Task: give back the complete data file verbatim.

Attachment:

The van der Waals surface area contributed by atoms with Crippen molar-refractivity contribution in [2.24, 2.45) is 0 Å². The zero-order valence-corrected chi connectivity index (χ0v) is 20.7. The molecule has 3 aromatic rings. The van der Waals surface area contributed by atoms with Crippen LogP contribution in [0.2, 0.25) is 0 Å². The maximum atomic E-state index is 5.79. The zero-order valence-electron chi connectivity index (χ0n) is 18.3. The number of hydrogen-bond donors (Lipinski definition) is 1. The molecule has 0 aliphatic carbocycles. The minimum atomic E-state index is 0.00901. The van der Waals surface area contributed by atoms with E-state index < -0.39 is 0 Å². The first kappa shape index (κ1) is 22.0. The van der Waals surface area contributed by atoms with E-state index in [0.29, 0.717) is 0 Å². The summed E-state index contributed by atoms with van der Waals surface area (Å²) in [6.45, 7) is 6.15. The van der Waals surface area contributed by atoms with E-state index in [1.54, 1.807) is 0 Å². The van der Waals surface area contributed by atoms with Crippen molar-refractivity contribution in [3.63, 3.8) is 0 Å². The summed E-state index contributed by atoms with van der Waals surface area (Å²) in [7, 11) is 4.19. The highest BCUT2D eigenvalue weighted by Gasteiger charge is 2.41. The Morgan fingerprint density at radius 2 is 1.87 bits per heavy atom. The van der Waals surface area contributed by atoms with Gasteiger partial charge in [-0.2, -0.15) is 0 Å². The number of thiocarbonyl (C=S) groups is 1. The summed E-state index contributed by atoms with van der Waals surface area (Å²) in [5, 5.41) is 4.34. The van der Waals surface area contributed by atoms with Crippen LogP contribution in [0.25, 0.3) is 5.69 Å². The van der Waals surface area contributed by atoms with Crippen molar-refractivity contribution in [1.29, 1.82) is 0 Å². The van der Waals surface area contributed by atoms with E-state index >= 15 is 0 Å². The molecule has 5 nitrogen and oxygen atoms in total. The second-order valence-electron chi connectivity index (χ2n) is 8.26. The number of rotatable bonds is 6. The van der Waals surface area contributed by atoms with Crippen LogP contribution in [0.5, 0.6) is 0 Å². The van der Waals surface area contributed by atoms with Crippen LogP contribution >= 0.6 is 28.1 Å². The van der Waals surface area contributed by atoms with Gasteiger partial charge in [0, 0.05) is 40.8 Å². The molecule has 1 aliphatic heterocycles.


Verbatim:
The van der Waals surface area contributed by atoms with Crippen molar-refractivity contribution in [2.24, 2.45) is 0 Å². The zero-order valence-corrected chi connectivity index (χ0v) is 20.7. The molecule has 3 aromatic rings. The van der Waals surface area contributed by atoms with Crippen LogP contribution in [0.2, 0.25) is 0 Å². The maximum atomic E-state index is 5.79. The zero-order valence-electron chi connectivity index (χ0n) is 18.3. The number of hydrogen-bond donors (Lipinski definition) is 1. The molecule has 0 aliphatic carbocycles. The minimum atomic E-state index is 0.00901. The van der Waals surface area contributed by atoms with E-state index < -0.39 is 0 Å². The first kappa shape index (κ1) is 22.0. The van der Waals surface area contributed by atoms with E-state index in [0.29, 0.717) is 0 Å². The summed E-state index contributed by atoms with van der Waals surface area (Å²) in [6.45, 7) is 6.15. The van der Waals surface area contributed by atoms with E-state index in [1.54, 1.807) is 0 Å². The van der Waals surface area contributed by atoms with Crippen molar-refractivity contribution in [3.63, 3.8) is 0 Å². The summed E-state index contributed by atoms with van der Waals surface area (Å²) in [7, 11) is 4.19. The highest BCUT2D eigenvalue weighted by Gasteiger charge is 2.41. The Morgan fingerprint density at radius 2 is 1.87 bits per heavy atom. The van der Waals surface area contributed by atoms with Gasteiger partial charge in [-0.2, -0.15) is 0 Å². The number of thiocarbonyl (C=S) groups is 1. The summed E-state index contributed by atoms with van der Waals surface area (Å²) in [5, 5.41) is 4.34. The van der Waals surface area contributed by atoms with Crippen LogP contribution in [0.25, 0.3) is 5.69 Å². The van der Waals surface area contributed by atoms with Crippen molar-refractivity contribution in [1.29, 1.82) is 0 Å². The van der Waals surface area contributed by atoms with E-state index >= 15 is 0 Å². The molecule has 5 nitrogen and oxygen atoms in total. The second-order valence-electron chi connectivity index (χ2n) is 8.26. The number of rotatable bonds is 6. The van der Waals surface area contributed by atoms with Crippen LogP contribution in [0.5, 0.6) is 0 Å². The van der Waals surface area contributed by atoms with Crippen LogP contribution >= 0.6 is 28.1 Å². The van der Waals surface area contributed by atoms with Gasteiger partial charge in [0, 0.05) is 40.8 Å². The molecule has 1 aliphatic heterocycles.